So far, so Doctor Who.
Outside of his Batman movies, I don’t think I’ve been as impressed with a cast Nolan has assembled since Inception. John David Washington does a phenomenal job as the Protagonist, a charismatic spy who executes his missions with a James Bond-like measuredness. The Protagonist acts as the audience surrogate, learning about Tenet’s world just as we do. It’s hard to stand out in roles like those, but it’s a testament to Nolan’s writing and Washington’s performance that the Protagonist does.
The rest of the main cast is filled out with some rather big names. Future Bruce Wayne Robert Pattinson plays Neil, the Protagonist’s partner in various heists and meetings with head honchos of the criminal underworld. Neil was certainly my favourite of the bunch - a cryptic man who keeps his affiliations and personal history a secret, and knows far too much about anything and everything the Protagonist needs to know. If you’re one of those people who saw Pattinson’s name get attached to Batman and think, “yuck,” you’re going to change your mind pretty quickly.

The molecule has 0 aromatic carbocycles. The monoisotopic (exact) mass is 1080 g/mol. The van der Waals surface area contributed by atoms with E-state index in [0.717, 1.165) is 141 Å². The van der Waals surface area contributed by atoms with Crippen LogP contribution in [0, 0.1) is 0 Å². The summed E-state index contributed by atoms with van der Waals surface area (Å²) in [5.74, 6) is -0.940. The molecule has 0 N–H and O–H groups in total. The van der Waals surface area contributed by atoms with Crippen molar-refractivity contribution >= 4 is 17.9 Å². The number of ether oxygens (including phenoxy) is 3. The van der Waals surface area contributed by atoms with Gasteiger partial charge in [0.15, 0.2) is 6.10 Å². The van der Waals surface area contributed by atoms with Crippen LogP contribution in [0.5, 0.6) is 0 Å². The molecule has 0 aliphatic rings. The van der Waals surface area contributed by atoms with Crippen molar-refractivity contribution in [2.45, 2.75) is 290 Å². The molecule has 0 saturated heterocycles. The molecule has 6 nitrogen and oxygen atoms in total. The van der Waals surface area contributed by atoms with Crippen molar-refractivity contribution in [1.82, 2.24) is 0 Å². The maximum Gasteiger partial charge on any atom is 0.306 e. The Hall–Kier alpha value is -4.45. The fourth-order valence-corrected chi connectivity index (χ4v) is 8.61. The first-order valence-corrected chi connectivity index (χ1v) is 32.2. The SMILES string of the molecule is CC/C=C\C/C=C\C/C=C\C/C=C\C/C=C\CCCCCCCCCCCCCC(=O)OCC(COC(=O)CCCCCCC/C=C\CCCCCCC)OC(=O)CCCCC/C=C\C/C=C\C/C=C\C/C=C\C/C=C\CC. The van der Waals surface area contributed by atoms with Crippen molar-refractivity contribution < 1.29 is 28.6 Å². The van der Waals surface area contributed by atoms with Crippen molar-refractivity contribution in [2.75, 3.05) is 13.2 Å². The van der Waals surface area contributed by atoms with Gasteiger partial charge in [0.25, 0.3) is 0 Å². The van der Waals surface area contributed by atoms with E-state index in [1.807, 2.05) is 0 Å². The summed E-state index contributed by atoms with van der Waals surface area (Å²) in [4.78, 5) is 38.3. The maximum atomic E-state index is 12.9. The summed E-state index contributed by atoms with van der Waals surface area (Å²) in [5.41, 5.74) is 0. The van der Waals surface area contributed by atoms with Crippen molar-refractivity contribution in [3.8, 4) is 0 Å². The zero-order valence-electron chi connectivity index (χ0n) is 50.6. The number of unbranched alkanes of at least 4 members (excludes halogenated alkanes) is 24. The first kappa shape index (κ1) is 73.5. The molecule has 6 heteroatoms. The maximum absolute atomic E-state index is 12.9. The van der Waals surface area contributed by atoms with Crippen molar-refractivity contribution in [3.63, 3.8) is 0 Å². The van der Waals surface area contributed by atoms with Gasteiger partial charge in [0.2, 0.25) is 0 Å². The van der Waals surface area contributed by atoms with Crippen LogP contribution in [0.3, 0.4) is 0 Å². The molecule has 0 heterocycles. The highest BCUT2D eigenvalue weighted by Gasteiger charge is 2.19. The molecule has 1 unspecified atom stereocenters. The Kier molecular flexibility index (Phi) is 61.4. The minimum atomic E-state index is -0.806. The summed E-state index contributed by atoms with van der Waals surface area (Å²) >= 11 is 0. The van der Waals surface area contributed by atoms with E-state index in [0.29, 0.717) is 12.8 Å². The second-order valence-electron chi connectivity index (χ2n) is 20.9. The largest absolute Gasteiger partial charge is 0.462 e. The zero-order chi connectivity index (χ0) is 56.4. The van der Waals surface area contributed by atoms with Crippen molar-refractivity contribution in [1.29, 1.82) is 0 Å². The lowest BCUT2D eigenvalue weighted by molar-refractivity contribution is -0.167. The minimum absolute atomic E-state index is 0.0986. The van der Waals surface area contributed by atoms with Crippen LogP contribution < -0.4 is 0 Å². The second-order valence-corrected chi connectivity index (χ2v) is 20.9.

Kenneth Branagh plays Andrei Sator, a Russian oligarch who sets the end of the world in motion. As far as villains go, he’s not particularly layered - just your standard despicable bad guy. In fact, he and his wife Kat are arguably the weakest links in Tenet’s chain. Quickly rising star Elizabeth Debicki brings a powerful performance to Kat, a woman beaten down (literally) by her scumbag husband, but she's relegated to acting as a damsel in distress most of the time.
She bides her time on the sidelines for the first half of Tenet, waiting to be saved - only to serve a strangely worthless role in its finale. And answer me this: If your life were in danger and a stranger was trying to save you, would you spare a moment to kiss them on the cheek? If you were a fan of Anne Hathaway's strange speech about love in Interstellar, don't worry - there's plenty more of that weirdness here.
Putting a few cases of very Christopher Nolan-like weak writing choices and generic dialogue aside, Tenet’s biggest strength is the sheer creativity in its imagery. When the Protagonist runs into inverted people or objects, you see them move in reverse as he watches in real time - and I was just blown away by the absolutely remarkable way that concept was brought to life here.